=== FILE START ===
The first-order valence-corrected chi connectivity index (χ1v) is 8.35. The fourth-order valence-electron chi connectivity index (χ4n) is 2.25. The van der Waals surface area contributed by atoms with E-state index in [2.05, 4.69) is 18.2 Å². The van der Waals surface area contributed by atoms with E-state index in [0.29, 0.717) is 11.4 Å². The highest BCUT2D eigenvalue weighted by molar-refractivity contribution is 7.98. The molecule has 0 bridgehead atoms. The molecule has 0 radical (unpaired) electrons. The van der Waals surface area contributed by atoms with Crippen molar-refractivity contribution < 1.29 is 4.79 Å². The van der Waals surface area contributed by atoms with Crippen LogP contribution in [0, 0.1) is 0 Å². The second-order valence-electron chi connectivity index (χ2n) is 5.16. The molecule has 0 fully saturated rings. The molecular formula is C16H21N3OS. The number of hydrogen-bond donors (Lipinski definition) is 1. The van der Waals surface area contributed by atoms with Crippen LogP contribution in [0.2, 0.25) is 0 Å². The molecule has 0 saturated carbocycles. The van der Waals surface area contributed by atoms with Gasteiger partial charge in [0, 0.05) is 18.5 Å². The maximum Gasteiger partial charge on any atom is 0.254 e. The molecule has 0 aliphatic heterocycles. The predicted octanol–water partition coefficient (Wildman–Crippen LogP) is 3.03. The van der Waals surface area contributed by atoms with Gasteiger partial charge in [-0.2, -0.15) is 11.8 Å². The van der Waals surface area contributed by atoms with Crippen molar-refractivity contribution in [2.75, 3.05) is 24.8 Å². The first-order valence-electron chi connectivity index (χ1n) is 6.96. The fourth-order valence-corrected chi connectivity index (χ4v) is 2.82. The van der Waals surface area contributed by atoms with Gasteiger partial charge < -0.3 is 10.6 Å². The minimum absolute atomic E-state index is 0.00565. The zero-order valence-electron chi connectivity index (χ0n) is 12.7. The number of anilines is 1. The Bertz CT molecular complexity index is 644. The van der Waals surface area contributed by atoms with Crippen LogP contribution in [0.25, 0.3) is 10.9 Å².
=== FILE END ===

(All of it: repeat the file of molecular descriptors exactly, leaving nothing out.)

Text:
The first-order valence-corrected chi connectivity index (χ1v) is 8.35. The fourth-order valence-electron chi connectivity index (χ4n) is 2.25. The van der Waals surface area contributed by atoms with E-state index in [2.05, 4.69) is 18.2 Å². The van der Waals surface area contributed by atoms with E-state index in [0.29, 0.717) is 11.4 Å². The highest BCUT2D eigenvalue weighted by molar-refractivity contribution is 7.98. The molecule has 0 bridgehead atoms. The molecule has 0 radical (unpaired) electrons. The van der Waals surface area contributed by atoms with Crippen molar-refractivity contribution < 1.29 is 4.79 Å². The van der Waals surface area contributed by atoms with Crippen LogP contribution in [0, 0.1) is 0 Å². The second-order valence-electron chi connectivity index (χ2n) is 5.16. The molecule has 0 fully saturated rings. The molecular formula is C16H21N3OS. The number of hydrogen-bond donors (Lipinski definition) is 1. The van der Waals surface area contributed by atoms with Crippen LogP contribution in [0.2, 0.25) is 0 Å². The molecule has 0 saturated carbocycles. The van der Waals surface area contributed by atoms with Gasteiger partial charge in [0, 0.05) is 18.5 Å². The maximum Gasteiger partial charge on any atom is 0.254 e. The molecule has 0 aliphatic heterocycles. The predicted octanol–water partition coefficient (Wildman–Crippen LogP) is 3.03. The van der Waals surface area contributed by atoms with Gasteiger partial charge in [-0.2, -0.15) is 11.8 Å². The van der Waals surface area contributed by atoms with Crippen molar-refractivity contribution in [2.75, 3.05) is 24.8 Å². The first-order valence-electron chi connectivity index (χ1n) is 6.96. The fourth-order valence-corrected chi connectivity index (χ4v) is 2.82. The van der Waals surface area contributed by atoms with Gasteiger partial charge < -0.3 is 10.6 Å². The minimum absolute atomic E-state index is 0.00565. The zero-order valence-electron chi connectivity index (χ0n) is 12.7. The number of anilines is 1. The Bertz CT molecular complexity index is 644. The van der Waals surface area contributed by atoms with Crippen LogP contribution in [0.25, 0.3) is 10.9 Å².